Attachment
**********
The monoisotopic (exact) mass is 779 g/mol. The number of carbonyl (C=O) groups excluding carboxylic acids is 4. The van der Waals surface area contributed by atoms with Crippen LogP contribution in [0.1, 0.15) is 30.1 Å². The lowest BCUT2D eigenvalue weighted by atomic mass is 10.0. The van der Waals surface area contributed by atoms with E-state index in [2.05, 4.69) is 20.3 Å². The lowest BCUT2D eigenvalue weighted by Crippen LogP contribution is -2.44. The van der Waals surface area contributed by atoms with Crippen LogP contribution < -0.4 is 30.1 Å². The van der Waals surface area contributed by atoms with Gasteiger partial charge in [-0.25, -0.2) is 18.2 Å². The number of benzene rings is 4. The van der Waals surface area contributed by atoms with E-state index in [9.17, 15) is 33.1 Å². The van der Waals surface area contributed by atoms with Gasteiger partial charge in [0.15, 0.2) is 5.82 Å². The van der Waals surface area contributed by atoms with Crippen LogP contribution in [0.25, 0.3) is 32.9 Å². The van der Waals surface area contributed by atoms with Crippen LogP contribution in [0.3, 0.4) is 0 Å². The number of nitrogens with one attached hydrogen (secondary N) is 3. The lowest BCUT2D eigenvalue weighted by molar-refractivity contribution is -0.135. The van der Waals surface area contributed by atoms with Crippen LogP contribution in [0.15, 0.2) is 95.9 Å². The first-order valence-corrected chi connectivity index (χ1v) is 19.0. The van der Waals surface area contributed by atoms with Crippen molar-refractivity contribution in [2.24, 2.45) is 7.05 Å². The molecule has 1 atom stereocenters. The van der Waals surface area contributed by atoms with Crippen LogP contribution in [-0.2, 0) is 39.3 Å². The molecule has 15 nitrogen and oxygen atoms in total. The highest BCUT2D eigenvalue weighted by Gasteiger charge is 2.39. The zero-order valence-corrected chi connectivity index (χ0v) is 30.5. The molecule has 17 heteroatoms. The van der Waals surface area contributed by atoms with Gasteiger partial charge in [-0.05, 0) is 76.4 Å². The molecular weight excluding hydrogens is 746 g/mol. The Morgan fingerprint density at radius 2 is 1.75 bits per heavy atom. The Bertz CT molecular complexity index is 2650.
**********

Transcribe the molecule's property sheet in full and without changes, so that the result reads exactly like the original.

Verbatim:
The monoisotopic (exact) mass is 779 g/mol. The number of carbonyl (C=O) groups excluding carboxylic acids is 4. The van der Waals surface area contributed by atoms with Crippen LogP contribution in [0.1, 0.15) is 30.1 Å². The lowest BCUT2D eigenvalue weighted by atomic mass is 10.0. The van der Waals surface area contributed by atoms with E-state index in [2.05, 4.69) is 20.3 Å². The lowest BCUT2D eigenvalue weighted by Crippen LogP contribution is -2.44. The van der Waals surface area contributed by atoms with Crippen LogP contribution < -0.4 is 30.1 Å². The van der Waals surface area contributed by atoms with Gasteiger partial charge in [-0.25, -0.2) is 18.2 Å². The number of benzene rings is 4. The van der Waals surface area contributed by atoms with E-state index in [9.17, 15) is 33.1 Å². The van der Waals surface area contributed by atoms with Gasteiger partial charge in [0.15, 0.2) is 5.82 Å². The van der Waals surface area contributed by atoms with Crippen LogP contribution in [0.25, 0.3) is 32.9 Å². The van der Waals surface area contributed by atoms with Crippen LogP contribution in [0.3, 0.4) is 0 Å². The number of nitrogens with one attached hydrogen (secondary N) is 3. The lowest BCUT2D eigenvalue weighted by molar-refractivity contribution is -0.135. The van der Waals surface area contributed by atoms with Crippen LogP contribution in [0.15, 0.2) is 95.9 Å². The first-order valence-corrected chi connectivity index (χ1v) is 19.0. The van der Waals surface area contributed by atoms with Crippen molar-refractivity contribution in [2.24, 2.45) is 7.05 Å². The molecule has 1 atom stereocenters. The van der Waals surface area contributed by atoms with Crippen LogP contribution in [-0.2, 0) is 39.3 Å². The molecule has 15 nitrogen and oxygen atoms in total. The highest BCUT2D eigenvalue weighted by Gasteiger charge is 2.39. The zero-order valence-corrected chi connectivity index (χ0v) is 30.5. The molecule has 17 heteroatoms. The van der Waals surface area contributed by atoms with Gasteiger partial charge in [-0.05, 0) is 76.4 Å². The molecular weight excluding hydrogens is 746 g/mol. The Morgan fingerprint density at radius 2 is 1.75 bits per heavy atom. The Bertz CT molecular complexity index is 2650.